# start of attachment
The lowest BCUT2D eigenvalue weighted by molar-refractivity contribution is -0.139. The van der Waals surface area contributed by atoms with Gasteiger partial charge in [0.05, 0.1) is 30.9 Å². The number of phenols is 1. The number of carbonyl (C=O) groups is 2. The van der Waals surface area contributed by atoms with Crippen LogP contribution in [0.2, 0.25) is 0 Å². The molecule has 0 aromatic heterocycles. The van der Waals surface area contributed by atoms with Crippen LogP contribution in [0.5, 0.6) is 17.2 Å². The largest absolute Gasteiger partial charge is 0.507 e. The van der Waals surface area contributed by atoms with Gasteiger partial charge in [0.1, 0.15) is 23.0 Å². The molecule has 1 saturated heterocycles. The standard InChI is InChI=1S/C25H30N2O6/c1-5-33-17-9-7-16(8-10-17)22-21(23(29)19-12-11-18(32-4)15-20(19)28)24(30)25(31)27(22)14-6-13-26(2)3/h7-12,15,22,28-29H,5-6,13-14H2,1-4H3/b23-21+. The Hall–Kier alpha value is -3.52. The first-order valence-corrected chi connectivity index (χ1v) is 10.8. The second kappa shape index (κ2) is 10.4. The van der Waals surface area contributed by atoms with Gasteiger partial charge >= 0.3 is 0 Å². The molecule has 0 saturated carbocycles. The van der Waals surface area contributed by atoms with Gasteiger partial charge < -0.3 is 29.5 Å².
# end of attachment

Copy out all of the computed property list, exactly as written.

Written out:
The lowest BCUT2D eigenvalue weighted by molar-refractivity contribution is -0.139. The van der Waals surface area contributed by atoms with Gasteiger partial charge in [0.05, 0.1) is 30.9 Å². The number of phenols is 1. The number of carbonyl (C=O) groups is 2. The van der Waals surface area contributed by atoms with Crippen LogP contribution in [0.2, 0.25) is 0 Å². The molecule has 0 aromatic heterocycles. The van der Waals surface area contributed by atoms with Crippen LogP contribution in [0.5, 0.6) is 17.2 Å². The largest absolute Gasteiger partial charge is 0.507 e. The van der Waals surface area contributed by atoms with Gasteiger partial charge in [0.1, 0.15) is 23.0 Å². The molecule has 1 saturated heterocycles. The standard InChI is InChI=1S/C25H30N2O6/c1-5-33-17-9-7-16(8-10-17)22-21(23(29)19-12-11-18(32-4)15-20(19)28)24(30)25(31)27(22)14-6-13-26(2)3/h7-12,15,22,28-29H,5-6,13-14H2,1-4H3/b23-21+. The Hall–Kier alpha value is -3.52. The first-order valence-corrected chi connectivity index (χ1v) is 10.8. The second kappa shape index (κ2) is 10.4. The van der Waals surface area contributed by atoms with Gasteiger partial charge >= 0.3 is 0 Å². The molecule has 0 saturated carbocycles. The van der Waals surface area contributed by atoms with Gasteiger partial charge < -0.3 is 29.5 Å².